I opened the door to her, a smile on my face as it was always a joy to see my sister.
She lived so far away now, growing from the girl I had known as my sister tied to me at the hip into my best friend who I longed for. I missed her so, and I was envious of her fiancée who got to see her as I had growing up, watching her grow now in her belly a daughter of her own.
Even on my saddest day, I could greet her with no less of a smile then one of pure happiness.
I missed her, my best friend.
The door swung open quickly, that smile on my face as I looked at her standing there.
Frozen, I realized instantly that something was wrong.
Her eyes were glossy, red. Beneath them were bags that told me she had spent a great deal of time crying lately. Shaky hands clutched her swollen belly as her lips quivered.
I reached out to grasp her, comfort her, afraid that she would keel over from whatever sadness seemed to plague her.
My hand didn’t touch her, instead she pressed a single sheet of paper into my hands.
The sheet was moist, certain words running together where her tears had fallen. I unfolded it, skimming through it with my heart racing.
I had never seen her this way before, never.
When I read the words that must have broke her, my brain seemed to erase them not wanting to believe it. I had to go back and read it again.
“Killed in action.”
The moment the words registered, my eyes shot to hers.
My god, I couldn’t get the words out.
Before any words could pass my lips, she raced into my arms, her body shaking madly as her sobs rocked her.
I held onto her as though it was the last time I would ever get the chance, and in a way it would be. The sister who had grown into the best friend I would never be able to replace would change after this, the old her disappearing.
The emotions weighed down on us until I was sobbing with her. Her emotions were my own as we sat on the floor in my front doorway.
I felt the rush of her heartbreak, in that moment he had been my fiancée and I had just realized I lost him. My heart was so full for her, and yet so empty.
Pulling back, she looked at me. Her face red, thick teardrops still falling. She asked me what she was going to do, asked me to tell her that none of this was real and he would be coming home in a month for their wedding as planned. As she asked me to lie to her, the tears choked her, as though she realized in her heart that no lie would ever bring him back.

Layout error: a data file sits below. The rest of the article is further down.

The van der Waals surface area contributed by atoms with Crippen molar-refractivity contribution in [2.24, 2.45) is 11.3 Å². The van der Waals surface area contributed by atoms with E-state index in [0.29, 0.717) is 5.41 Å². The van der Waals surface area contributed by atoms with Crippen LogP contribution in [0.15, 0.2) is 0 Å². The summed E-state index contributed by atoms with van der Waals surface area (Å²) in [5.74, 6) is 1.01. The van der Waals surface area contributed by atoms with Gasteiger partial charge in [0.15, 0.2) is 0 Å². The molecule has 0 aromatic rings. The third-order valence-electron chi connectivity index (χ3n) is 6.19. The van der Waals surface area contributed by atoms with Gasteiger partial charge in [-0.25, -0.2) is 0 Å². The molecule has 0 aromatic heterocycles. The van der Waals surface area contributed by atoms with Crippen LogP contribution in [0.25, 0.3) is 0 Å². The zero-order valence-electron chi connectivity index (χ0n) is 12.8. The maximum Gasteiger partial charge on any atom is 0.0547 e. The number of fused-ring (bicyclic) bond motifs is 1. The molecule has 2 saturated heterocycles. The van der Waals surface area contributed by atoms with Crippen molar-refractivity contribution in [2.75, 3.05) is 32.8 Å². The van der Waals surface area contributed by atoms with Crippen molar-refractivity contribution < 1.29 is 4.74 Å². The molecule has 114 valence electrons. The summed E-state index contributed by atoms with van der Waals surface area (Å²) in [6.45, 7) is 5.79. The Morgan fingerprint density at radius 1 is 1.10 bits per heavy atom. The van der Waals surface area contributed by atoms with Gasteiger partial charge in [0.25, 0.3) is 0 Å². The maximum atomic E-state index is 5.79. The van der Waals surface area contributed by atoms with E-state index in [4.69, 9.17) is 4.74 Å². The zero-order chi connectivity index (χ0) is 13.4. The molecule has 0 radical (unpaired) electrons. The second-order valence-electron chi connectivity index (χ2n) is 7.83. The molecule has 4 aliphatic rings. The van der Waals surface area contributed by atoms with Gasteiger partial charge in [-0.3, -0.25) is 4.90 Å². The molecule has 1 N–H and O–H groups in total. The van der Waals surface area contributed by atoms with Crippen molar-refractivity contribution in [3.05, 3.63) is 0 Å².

Looking at her, I brushed some stray strands of hair back from her face as I used to do when we were children, the gesture caused more tears to fall so I pulled her back into me.
I could never imagine what she was going through, but I saw the pain of her heartbreak and it broke my heart in turn.
Her sobs were intense, seeming as though if she could, she would cry forever. She told me how much it broke her heart to know her daughter would never get to see her fathers smile, would never get to feel the strength of his hands, the support of his shoulders, the love in his heart.
I let her cry, not moving her and just letting her get everything out.
My sister would be different after this day, she would be a single mother; and she too would be different. She was suddenly aware just how many casualties this war had. Men and women left every day, fewer returned. How many women had crumbled at the news of their husbands, fathers, sons lost, how many men felt broken at the news of their wives, girlfriends, sisters, friends. How many children would never know a parent because they had been taken for something so meaningless.
More lives were lost for greed and power then were lost to sickness. Did we really need all we took, all we sought for? Did we need them more then we needed mothers, fathers, siblings, lovers, friends?
I cried then, harder then I had cried before. I cried for my sister, for her daughter, for her fiancee and I cried for all those victims of a war they had never wanted, and a world that would only get worse.